The pirates found, in the ports of the island of Tavoga and Tavogilla, several boats laden with very good merchandise; all which they took, and brought to Panama, where they made an exact relation of all that had passed to Captain Morgan. The prisoners confirmed what the pirates said, adding, that they undoubtedly knew where the galleon might then be, but that it was very probable they had been relieved before now from other places. This stirred up Captain Morgan anew, to send forth all the boats in the port of Panama to seek the said galleon till they could find her. These boats, being in all four, after eight days' cruising to and fro, and searching several ports and creeks, lost all hopes of finding her: hereupon they returned to Tavoga and Tavogilla; here they found a reasonable good ship newly come from Payta, laden with cloth, soap, sugar, and biscuit, with 20,000 pieces of eight; this they instantly seized, without the least resistance; as also a boat which was not far off, on which they laded great part of the merchandises from the ship, with some slaves. With this purchase they returned to Panama, somewhat better satisfied; yet, withal, much discontented that they could not meet with the galleon.

The convoy which Captain Morgan had sent to the castle of Chagre returned much about the same time, bringing with them very good news; for while Captain Morgan was on his journey to Panama, those he had left in the castle of Chagre had sent for two boats to cruise. These met with a Spanish ship, which they chased within sight of the castle. This being perceived by the pirates in the castle, they put forth Spanish colours, to deceive the ship that fled before the boats; and the poor Spaniards, thinking to take refuge under the castle, were caught in a snare, and made prisoners. The cargo on board the said vessel consisted in victuals and provisions, than which nothing could be more opportune for the castle, where they began already to want things of this kind.

This good luck of those of Chagre caused Captain Morgan to stay longer at Panama, ordering several new excursions into the country round about; and while the pirates at Panama were upon these expeditions, those at Chagre were busy in piracies on the North Sea. Captain Morgan sent forth, daily, parties of two hundred men, to make inroads into all the country round about; and when one party came back, another went forth, who soon gathered much riches, and many prisoners. These being brought into the city, were put to the most exquisite tortures, to make them confess both other people's goods and their own. Here it happened that one poor wretch was found in the house of a person of quality, who had put on, amidst the confusion, a pair of taffety breeches of his master's, with a little silver key hanging out; perceiving which, they asked him for the cabinet of the said key. His answer was, he knew not what was become of it, but that finding those breeches in his master's house, he had made bold to wear them. Not being able to get any other answer, they put him on the rack, and inhumanly disjointed his arms; then they twisted a cord about his forehead, which they wrung so hard that his eyes appeared as big as eggs, and were ready to fall out. But with these torments not obtaining any positive answer, they hung him up by the wrists, giving him many blows and stripes under that intolerable pain and posture of body. Afterwards they cut off his nose and ears, and singed his face with burning straw, till he could not speak, nor lament his misery any longer: then, losing all hopes of any confession, they bade a negro run him through, which put an end to his life, and to their inhuman tortures. Thus did many others of those miserable prisoners finish their days, the common sport and recreation of these pirates being such tragedies.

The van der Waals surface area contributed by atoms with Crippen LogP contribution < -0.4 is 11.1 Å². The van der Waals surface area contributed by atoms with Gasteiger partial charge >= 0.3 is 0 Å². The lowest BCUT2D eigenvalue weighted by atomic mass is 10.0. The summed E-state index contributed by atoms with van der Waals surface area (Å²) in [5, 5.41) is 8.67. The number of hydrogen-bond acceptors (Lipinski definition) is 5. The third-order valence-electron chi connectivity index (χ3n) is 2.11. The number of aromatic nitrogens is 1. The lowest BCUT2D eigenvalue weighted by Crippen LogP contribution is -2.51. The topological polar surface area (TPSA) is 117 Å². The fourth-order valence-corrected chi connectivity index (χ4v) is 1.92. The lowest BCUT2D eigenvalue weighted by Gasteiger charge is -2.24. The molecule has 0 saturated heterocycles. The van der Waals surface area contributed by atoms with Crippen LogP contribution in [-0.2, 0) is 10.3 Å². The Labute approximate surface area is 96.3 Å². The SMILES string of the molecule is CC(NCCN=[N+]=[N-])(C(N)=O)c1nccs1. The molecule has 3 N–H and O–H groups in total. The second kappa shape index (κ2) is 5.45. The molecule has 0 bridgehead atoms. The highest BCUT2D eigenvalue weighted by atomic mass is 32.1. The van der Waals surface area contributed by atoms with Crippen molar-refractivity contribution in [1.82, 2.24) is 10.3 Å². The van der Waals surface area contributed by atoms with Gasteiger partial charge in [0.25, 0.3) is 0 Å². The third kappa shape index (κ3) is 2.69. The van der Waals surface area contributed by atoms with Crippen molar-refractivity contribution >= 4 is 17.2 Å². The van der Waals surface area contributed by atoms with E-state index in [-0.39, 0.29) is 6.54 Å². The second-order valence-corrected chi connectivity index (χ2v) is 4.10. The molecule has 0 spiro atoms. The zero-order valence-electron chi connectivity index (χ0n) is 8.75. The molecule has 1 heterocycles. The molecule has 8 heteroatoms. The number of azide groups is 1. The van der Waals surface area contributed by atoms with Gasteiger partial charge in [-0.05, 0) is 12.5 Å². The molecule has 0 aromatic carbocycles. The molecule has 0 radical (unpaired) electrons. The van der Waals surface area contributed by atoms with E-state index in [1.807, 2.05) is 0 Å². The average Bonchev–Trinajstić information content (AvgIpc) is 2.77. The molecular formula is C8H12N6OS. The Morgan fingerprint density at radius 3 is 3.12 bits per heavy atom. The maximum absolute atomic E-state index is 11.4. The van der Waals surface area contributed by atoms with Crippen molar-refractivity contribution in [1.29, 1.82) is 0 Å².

Captain Morgan having now been at Panama full three weeks, commanded all things to be prepared for his departure. He ordered every company of men to seek so many beasts of carriage as might convey the spoil to the river where his canoes lay. About this time there was a great rumour, that a considerable number of pirates intended to leave Captain Morgan; and that, taking a ship then in port, they determined to go and rob on the South Sea, till they had got as much as they thought fit, and then return homewards, by way of the East Indies. For which purpose they had gathered much provisions, which they had hid in private places, with sufficient powder, bullets, and all other ammunition: likewise some great guns belonging to the town, muskets, and other things, wherewith they designed not only to equip their vessel, but to fortify themselves in some island which might serve them for a place of refuge.

This design had certainly taken effect, had not Captain Morgan had timely advice of it from one of their comrades: hereupon he commanded the mainmast of the said ship to be cut down and burnt, with all the other boats in the port: hereby the intentions of all or most of his companions were totally frustrated. Then Captain Morgan sent many of the Spaniards into the adjoining fields and country to seek for money, to ransom not only themselves, but the rest of the prisoners, as likewise the ecclesiastics. Moreover, he commanded all the artillery of the town to be nailed and stopped up. At the same time he sent out a strong company of men to seek for the governor of Panama, of whom intelligence was brought, that he had laid several ambuscades in the way by which he ought to return: but they returned soon after, saying they had not found any sign of any such ambuscades. For confirmation whereof, they brought some prisoners, who declared that the said governor had had an intention of making some opposition by the way, but that the men designed to effect it were unwilling to undertake it: so that for want of means he could not put his design in execution.